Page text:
Academic journal article Journal of Emerging Trends in Educational Research and Policy Studies

The Role of Student-Related Factors in the Performance of Biology Subject in Secondary Schools in Eldoret Municipality, Kenya

Academic journal article Journal of Emerging Trends in Educational Research and Policy Studies

The Role of Student-Related Factors in the Performance of Biology Subject in Secondary Schools in Eldoret Municipality, Kenya

Article excerpt

Abstract

This paper focuses on the student-related factors that influence performance of students in Biology in Kenya Certificate of Secondary Education in Eldoret municipality. The study was conducted through an ex-post facto design. A total of ten secondary schools were sampled. Target respondents were Form Three students and teachers of Biology (those teaching Form Three) within the municipality. The study sample (which was made up of 225 respondents; 200 students and 25 teachers) was obtained using stratified sampling. Simple random sampling was then used to choose the streams and particular students who participated in the study. Purposive sampling was used to obtain only the students who study Biology. The data was collected using questionnaires, observations and interviews and analysed using statistical package for social science (SPSS) computer programme. The results were presented using descriptive and inferential statistics. It was established that student-related factors affecting performance of Biology in Eldoret Municipality are: primary school Science which provides a requisite background for Biology at secondary school level; interest in Biology (theory and practical) provides a force for learners to participate in the learning process; their ability to carry out the practical effectively, and students' ambition and attitudes. The study is significant both to scholars and other readers as it is in line with the Educational Policy in Kenya, which emphasizes continuous improvement of Science education, the study sought to achieve this policy by finding areas that need improvement in the performance of Biology as a Science subject, some of which could be found applicable in other Science subjects.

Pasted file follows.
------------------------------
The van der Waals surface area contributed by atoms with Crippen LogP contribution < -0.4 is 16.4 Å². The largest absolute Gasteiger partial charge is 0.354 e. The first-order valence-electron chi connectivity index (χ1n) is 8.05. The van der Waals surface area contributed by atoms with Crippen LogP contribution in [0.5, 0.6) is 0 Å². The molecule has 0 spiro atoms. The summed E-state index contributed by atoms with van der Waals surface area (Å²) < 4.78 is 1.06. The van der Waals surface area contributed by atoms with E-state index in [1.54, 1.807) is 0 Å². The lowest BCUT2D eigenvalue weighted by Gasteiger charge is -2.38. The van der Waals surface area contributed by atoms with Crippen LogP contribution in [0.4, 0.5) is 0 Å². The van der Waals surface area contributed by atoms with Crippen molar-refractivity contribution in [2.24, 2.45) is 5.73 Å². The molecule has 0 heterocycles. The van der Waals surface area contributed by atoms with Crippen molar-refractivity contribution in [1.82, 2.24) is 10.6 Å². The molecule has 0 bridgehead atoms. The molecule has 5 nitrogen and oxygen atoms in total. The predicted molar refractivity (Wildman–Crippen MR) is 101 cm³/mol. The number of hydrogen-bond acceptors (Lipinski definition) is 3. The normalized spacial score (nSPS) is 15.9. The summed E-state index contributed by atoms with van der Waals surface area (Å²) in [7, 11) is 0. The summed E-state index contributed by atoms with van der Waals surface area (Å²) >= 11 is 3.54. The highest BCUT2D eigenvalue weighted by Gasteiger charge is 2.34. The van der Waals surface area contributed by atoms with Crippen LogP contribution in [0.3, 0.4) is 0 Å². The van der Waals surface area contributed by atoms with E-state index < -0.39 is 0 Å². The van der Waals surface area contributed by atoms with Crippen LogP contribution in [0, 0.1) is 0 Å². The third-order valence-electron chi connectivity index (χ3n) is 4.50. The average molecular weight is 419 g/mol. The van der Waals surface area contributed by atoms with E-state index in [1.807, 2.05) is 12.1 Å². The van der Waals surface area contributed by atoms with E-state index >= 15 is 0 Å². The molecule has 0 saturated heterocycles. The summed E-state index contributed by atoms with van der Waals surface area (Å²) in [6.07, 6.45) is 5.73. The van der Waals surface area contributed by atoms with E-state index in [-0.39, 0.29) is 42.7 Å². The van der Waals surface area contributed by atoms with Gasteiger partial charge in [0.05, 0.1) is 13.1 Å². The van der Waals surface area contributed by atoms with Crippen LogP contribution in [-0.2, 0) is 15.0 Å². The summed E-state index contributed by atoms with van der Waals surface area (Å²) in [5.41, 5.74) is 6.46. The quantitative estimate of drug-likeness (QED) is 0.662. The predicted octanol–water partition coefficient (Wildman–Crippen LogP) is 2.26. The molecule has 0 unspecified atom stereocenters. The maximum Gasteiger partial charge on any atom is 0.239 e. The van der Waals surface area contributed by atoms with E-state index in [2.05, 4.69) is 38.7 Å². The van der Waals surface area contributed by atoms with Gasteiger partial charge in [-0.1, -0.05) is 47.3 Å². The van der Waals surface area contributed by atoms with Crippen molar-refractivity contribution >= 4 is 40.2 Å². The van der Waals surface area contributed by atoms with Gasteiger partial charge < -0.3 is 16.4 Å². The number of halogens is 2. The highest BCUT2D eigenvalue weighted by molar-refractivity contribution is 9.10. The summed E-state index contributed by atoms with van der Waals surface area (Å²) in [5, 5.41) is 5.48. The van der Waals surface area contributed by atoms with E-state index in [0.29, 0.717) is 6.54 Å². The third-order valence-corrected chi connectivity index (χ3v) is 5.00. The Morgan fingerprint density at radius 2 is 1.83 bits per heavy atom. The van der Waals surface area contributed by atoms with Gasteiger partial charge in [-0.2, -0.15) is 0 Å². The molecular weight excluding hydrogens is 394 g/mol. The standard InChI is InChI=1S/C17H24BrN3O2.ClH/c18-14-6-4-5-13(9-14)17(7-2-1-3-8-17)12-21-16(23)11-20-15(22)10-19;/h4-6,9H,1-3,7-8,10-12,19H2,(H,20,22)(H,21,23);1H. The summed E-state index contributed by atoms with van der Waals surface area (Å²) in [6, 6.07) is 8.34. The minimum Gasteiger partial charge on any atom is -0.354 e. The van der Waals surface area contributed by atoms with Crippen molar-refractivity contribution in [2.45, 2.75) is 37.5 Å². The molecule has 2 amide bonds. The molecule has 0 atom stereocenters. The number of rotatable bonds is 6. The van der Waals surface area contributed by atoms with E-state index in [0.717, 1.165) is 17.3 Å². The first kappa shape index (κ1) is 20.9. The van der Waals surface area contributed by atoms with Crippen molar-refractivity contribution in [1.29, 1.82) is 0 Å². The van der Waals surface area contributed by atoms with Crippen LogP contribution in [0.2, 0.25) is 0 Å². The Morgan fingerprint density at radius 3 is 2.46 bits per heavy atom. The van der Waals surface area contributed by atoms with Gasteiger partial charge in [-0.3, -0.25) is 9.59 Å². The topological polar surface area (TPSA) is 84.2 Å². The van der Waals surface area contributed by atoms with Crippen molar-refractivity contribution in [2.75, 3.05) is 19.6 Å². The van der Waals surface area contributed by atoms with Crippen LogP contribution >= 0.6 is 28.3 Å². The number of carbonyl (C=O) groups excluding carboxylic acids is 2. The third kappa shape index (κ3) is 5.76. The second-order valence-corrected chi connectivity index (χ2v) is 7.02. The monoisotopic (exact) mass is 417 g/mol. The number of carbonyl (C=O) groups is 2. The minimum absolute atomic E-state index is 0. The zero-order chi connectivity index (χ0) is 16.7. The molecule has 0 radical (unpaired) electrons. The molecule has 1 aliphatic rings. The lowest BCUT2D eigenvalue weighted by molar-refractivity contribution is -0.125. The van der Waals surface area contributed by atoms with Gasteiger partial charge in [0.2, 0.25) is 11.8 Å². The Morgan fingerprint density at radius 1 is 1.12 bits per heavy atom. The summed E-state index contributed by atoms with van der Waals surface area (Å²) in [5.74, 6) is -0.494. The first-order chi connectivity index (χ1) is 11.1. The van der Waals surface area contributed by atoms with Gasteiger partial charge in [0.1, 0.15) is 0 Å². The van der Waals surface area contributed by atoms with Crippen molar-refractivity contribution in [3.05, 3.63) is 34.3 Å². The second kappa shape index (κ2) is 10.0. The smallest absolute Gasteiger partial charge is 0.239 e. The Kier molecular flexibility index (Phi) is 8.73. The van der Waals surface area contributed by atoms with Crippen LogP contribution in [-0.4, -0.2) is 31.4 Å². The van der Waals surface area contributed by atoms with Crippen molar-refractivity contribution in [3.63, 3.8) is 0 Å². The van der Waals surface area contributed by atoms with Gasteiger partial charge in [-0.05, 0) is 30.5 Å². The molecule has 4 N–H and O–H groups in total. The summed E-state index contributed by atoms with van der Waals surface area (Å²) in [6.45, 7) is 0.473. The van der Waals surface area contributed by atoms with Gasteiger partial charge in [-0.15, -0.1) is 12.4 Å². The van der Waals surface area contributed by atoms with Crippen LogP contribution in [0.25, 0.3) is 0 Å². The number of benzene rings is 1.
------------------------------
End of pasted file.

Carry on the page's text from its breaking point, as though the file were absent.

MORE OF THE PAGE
Keywords: role, student factors, performance, biology subject, secondary schools, Eldoret municipality, Kenya.

INTRODUCTION

Student factors are the circumstances in school or learning environment that are at the students' disposal and have an effect on their performance in Science. This paper discusses some of these factors in light of a study conducted in Eldoret Municipality in Kenya. Majorly, majority of the student-related factors that affect their academic performance emanate from their socio-economic backgrounds and their attitudes.

BACKGROUND OF STUDENTS

Aikenhead (1996) has argued that: "It is easy to assert that; to be effective, teaching must take full account of the multidimensional cultural world of the learner, to apply this principle in a particular situation, and to express it in terms of curriculum materials and classroom methods is a formidable task" (p. 40). Aikenhead takes up this challenge in part by exploring the practical implications of cultural border crossings in terms of curriculum materials aimed at teaching Science and technology for all students no matter what borders they need to cross. Aikenhead (ibid.) argues that Science educators, western and non-western, need to recognize the inherent border crossing between students' life-world, subcultures and the subculture of Science, and that we need to develop curriculum and instruction with these border crossings explicitly in mind, before the Science curriculum can be accessible to most students.

In the context of Science education, Aikenhead (1996) identifies several powerful sub-groups that influence students' understanding about Science: the family, peers, the school, the mass media and the physical, social and economic environment. Aikenhead (1997) and Jegede (1995) argue that, for majority of students their movement between the micro-culture of their family and the micro-culture of school Science is not smooth and often limits their success at Science. Such students experience a discordant culture gap between family and school that moving into the culture of school Science seems virtually impossible. They might avoid (or drop out of) school Science to sustain their self-worth whenever they experience the "foreign" culture of school Science. …

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